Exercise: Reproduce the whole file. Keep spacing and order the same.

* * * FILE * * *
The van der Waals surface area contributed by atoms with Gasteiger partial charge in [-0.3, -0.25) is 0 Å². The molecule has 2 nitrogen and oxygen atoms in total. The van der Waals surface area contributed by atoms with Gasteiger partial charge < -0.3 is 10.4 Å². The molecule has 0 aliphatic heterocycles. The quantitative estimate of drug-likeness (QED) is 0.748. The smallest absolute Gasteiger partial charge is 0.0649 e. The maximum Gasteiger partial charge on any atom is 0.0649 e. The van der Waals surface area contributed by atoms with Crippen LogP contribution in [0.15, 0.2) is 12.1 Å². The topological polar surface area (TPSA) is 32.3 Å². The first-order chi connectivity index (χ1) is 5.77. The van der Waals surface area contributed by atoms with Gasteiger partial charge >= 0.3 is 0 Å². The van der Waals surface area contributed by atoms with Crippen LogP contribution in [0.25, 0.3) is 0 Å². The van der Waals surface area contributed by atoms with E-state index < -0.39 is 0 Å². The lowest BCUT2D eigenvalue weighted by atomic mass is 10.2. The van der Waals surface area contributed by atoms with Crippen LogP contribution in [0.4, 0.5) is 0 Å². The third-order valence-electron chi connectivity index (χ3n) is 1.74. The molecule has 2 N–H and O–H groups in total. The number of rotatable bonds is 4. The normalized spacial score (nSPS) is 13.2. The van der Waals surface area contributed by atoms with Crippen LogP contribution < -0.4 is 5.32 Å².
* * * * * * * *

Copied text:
The van der Waals surface area contributed by atoms with Gasteiger partial charge in [-0.3, -0.25) is 0 Å². The molecule has 2 nitrogen and oxygen atoms in total. The van der Waals surface area contributed by atoms with Gasteiger partial charge < -0.3 is 10.4 Å². The molecule has 0 aliphatic heterocycles. The quantitative estimate of drug-likeness (QED) is 0.748. The smallest absolute Gasteiger partial charge is 0.0649 e. The maximum Gasteiger partial charge on any atom is 0.0649 e. The van der Waals surface area contributed by atoms with Crippen LogP contribution in [0.15, 0.2) is 12.1 Å². The topological polar surface area (TPSA) is 32.3 Å². The first-order chi connectivity index (χ1) is 5.77. The van der Waals surface area contributed by atoms with Gasteiger partial charge >= 0.3 is 0 Å². The van der Waals surface area contributed by atoms with Crippen LogP contribution in [0.25, 0.3) is 0 Å². The van der Waals surface area contributed by atoms with E-state index < -0.39 is 0 Å². The lowest BCUT2D eigenvalue weighted by atomic mass is 10.2. The van der Waals surface area contributed by atoms with Crippen LogP contribution in [0.4, 0.5) is 0 Å². The third-order valence-electron chi connectivity index (χ3n) is 1.74. The molecule has 2 N–H and O–H groups in total. The number of rotatable bonds is 4. The normalized spacial score (nSPS) is 13.2. The van der Waals surface area contributed by atoms with Crippen LogP contribution < -0.4 is 5.32 Å².